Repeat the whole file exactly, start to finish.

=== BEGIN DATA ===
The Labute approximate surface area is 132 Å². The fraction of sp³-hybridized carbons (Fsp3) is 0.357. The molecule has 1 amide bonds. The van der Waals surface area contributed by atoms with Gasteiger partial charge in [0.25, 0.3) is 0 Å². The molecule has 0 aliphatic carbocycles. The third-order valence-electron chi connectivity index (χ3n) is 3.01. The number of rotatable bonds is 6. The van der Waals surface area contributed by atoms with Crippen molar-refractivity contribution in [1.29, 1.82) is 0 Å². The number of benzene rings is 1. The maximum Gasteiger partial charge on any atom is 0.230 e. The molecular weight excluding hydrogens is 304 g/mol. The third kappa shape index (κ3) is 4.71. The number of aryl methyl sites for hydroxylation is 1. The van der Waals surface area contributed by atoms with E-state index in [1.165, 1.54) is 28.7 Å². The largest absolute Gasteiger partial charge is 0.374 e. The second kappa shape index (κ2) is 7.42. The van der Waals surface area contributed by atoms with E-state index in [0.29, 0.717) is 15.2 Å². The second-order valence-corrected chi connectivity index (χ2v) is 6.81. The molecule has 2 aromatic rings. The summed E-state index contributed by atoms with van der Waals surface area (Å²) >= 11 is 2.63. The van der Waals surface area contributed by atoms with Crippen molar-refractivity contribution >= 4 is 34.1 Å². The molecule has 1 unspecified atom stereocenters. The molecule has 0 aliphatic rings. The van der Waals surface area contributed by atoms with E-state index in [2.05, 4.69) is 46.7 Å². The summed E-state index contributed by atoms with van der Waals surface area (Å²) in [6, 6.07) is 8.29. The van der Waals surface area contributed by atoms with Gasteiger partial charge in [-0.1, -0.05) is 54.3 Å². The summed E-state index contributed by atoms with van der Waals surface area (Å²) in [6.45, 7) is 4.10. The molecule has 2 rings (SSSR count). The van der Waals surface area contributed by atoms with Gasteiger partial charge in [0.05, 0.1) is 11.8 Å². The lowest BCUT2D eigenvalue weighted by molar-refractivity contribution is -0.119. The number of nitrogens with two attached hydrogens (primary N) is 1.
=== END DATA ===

The Labute approximate surface area is 132 Å². The fraction of sp³-hybridized carbons (Fsp3) is 0.357. The molecule has 1 amide bonds. The van der Waals surface area contributed by atoms with Gasteiger partial charge in [0.25, 0.3) is 0 Å². The molecule has 0 aliphatic carbocycles. The third-order valence-electron chi connectivity index (χ3n) is 3.01. The number of rotatable bonds is 6. The van der Waals surface area contributed by atoms with Crippen molar-refractivity contribution in [1.29, 1.82) is 0 Å². The number of benzene rings is 1. The maximum Gasteiger partial charge on any atom is 0.230 e. The molecular weight excluding hydrogens is 304 g/mol. The third kappa shape index (κ3) is 4.71. The number of aryl methyl sites for hydroxylation is 1. The van der Waals surface area contributed by atoms with E-state index in [1.165, 1.54) is 28.7 Å². The largest absolute Gasteiger partial charge is 0.374 e. The second kappa shape index (κ2) is 7.42. The van der Waals surface area contributed by atoms with E-state index in [0.29, 0.717) is 15.2 Å². The second-order valence-corrected chi connectivity index (χ2v) is 6.81. The molecule has 2 aromatic rings. The summed E-state index contributed by atoms with van der Waals surface area (Å²) >= 11 is 2.63. The van der Waals surface area contributed by atoms with Crippen molar-refractivity contribution >= 4 is 34.1 Å². The molecule has 1 unspecified atom stereocenters. The molecule has 0 aliphatic rings. The van der Waals surface area contributed by atoms with E-state index in [2.05, 4.69) is 46.7 Å². The summed E-state index contributed by atoms with van der Waals surface area (Å²) in [6, 6.07) is 8.29. The van der Waals surface area contributed by atoms with Gasteiger partial charge in [-0.1, -0.05) is 54.3 Å². The summed E-state index contributed by atoms with van der Waals surface area (Å²) in [6.45, 7) is 4.10. The molecule has 2 rings (SSSR count). The van der Waals surface area contributed by atoms with Gasteiger partial charge in [0.05, 0.1) is 11.8 Å². The lowest BCUT2D eigenvalue weighted by molar-refractivity contribution is -0.119. The number of nitrogens with two attached hydrogens (primary N) is 1.